Meditation ?

Discussion in 'Eastern Philosophy' started by MiTo, Apr 6, 2004.

  1. funmatrix Registered Member

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    10
    Meditation is not a physcial act. it is not a posture. Meditaiton is just to be aware of your thoughts and your "being".

    The posture of meditation is good to bring you in a discipline so that you can learn to do it. Like kids going to school. They need to wear a uniform and sit in the classroom. It is to discipline the kid to get to learning. But just by wearing uniform and sitting in the classrrom does not guarantee the kid would learn.

    This is exactly for meditation. All the suggestions we hear to sit and close eyes...blah blah... is needed to bring a discipline to ourself. I read from a site that every moment in life should be like meditation..

    what does it mean. it does not mean to sit in a place and meditate and not do anything.

    It means we watchful of your thoughts while doing all actions. This practise takes time. what we should do is sit brief time in the traditional posture and do the act. You cannot be aware of the thoughts easily. after you finish meditation continue to aware of our thoughts. Simply watch yourself. watch what you talk, how you eat, how you react.....this is then full time meditation. With this practise you also start to see your inner light.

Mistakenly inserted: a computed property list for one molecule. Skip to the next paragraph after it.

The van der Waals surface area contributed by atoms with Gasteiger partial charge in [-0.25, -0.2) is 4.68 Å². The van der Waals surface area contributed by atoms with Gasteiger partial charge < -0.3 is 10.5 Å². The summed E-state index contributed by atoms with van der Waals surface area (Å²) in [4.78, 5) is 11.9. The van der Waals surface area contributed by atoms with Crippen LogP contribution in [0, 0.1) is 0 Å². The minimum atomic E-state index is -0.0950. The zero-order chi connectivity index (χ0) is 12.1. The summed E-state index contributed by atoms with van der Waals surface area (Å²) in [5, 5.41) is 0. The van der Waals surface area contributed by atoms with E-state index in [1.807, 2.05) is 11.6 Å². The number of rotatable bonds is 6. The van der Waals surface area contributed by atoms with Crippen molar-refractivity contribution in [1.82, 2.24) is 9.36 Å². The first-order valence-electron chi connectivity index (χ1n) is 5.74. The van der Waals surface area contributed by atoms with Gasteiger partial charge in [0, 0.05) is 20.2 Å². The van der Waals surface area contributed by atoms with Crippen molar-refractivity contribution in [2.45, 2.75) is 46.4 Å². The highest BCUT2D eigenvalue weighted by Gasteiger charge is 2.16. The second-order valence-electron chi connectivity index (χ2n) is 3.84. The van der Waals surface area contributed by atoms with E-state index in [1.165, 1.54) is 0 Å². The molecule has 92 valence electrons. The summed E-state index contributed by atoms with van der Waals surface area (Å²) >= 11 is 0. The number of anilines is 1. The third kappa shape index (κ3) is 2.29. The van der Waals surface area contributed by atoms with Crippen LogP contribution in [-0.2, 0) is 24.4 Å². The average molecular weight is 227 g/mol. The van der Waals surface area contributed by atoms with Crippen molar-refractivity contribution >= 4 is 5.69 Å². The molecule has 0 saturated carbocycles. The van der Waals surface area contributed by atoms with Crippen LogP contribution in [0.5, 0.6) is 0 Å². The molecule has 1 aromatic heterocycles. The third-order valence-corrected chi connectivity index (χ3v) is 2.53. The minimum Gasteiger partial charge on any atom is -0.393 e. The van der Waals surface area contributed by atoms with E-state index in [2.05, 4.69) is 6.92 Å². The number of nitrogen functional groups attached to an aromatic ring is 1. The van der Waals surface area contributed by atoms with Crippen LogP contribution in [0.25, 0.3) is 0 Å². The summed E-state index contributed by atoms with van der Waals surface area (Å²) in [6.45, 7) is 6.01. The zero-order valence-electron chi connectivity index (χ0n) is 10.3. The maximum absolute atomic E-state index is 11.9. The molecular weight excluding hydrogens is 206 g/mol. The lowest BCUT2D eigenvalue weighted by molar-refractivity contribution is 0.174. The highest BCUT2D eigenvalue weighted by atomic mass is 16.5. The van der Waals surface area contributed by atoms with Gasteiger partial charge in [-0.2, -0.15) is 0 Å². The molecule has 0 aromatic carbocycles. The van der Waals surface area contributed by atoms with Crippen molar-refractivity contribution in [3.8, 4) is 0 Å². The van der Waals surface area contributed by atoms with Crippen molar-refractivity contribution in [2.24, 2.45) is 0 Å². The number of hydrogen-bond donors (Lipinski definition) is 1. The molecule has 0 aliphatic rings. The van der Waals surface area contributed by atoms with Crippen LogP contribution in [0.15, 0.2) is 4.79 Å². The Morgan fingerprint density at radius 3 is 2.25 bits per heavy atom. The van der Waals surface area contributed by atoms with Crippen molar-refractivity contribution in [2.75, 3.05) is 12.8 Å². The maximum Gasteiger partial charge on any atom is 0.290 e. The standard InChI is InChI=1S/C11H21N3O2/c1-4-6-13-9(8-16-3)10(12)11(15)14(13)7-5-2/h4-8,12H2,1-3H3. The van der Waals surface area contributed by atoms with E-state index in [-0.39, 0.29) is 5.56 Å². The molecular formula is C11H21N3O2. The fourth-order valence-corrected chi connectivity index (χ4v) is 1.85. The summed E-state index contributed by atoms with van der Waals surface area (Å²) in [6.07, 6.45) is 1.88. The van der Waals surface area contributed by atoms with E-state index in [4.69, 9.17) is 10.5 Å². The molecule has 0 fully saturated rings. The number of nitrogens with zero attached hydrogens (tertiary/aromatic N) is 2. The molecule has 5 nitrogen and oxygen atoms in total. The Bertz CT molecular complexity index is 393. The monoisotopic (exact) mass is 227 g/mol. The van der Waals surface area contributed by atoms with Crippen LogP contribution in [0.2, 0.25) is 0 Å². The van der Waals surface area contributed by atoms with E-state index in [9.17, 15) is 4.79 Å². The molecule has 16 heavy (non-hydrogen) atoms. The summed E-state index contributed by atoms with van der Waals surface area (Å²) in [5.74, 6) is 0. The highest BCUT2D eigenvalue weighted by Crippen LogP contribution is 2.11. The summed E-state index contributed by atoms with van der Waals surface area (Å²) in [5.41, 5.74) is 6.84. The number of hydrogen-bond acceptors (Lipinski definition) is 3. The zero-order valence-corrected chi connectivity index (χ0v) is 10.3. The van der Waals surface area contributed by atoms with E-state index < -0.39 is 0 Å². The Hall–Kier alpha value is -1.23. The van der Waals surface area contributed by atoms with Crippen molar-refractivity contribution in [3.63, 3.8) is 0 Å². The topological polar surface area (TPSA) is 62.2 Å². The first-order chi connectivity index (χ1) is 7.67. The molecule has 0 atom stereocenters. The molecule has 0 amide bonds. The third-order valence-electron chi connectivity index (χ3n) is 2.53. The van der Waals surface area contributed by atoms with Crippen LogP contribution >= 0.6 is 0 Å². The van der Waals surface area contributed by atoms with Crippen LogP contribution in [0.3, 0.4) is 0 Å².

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  3. Hideki Matsumoto ñ{ìñÇÃóùâ?ÇÕêSÇÃíÜÇ©ÇÁóàÇ ÈÅB Registered Senior Member

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    Please understand that meditation alone (just mediation for sake of meditation) is no good/useless regardless if it is Zazen or other types! You must live the life style for it to work. Meditation is good to gather thoughts and mental energy, there for you must do it the correct way! By the way the Zazen taught to me was through a master/instructor or head senior monk. If you moved out of line during Zazen you were hit with a shinai (bamboo sword used in Kendo) although it woulden't hurt, the noise was defening and made you correct your posture! That is real Zazen, sorry guys/gals!
     
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  5. duendy Registered Senior Member

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    dont apologize Hediki, I don't HAVE to do that.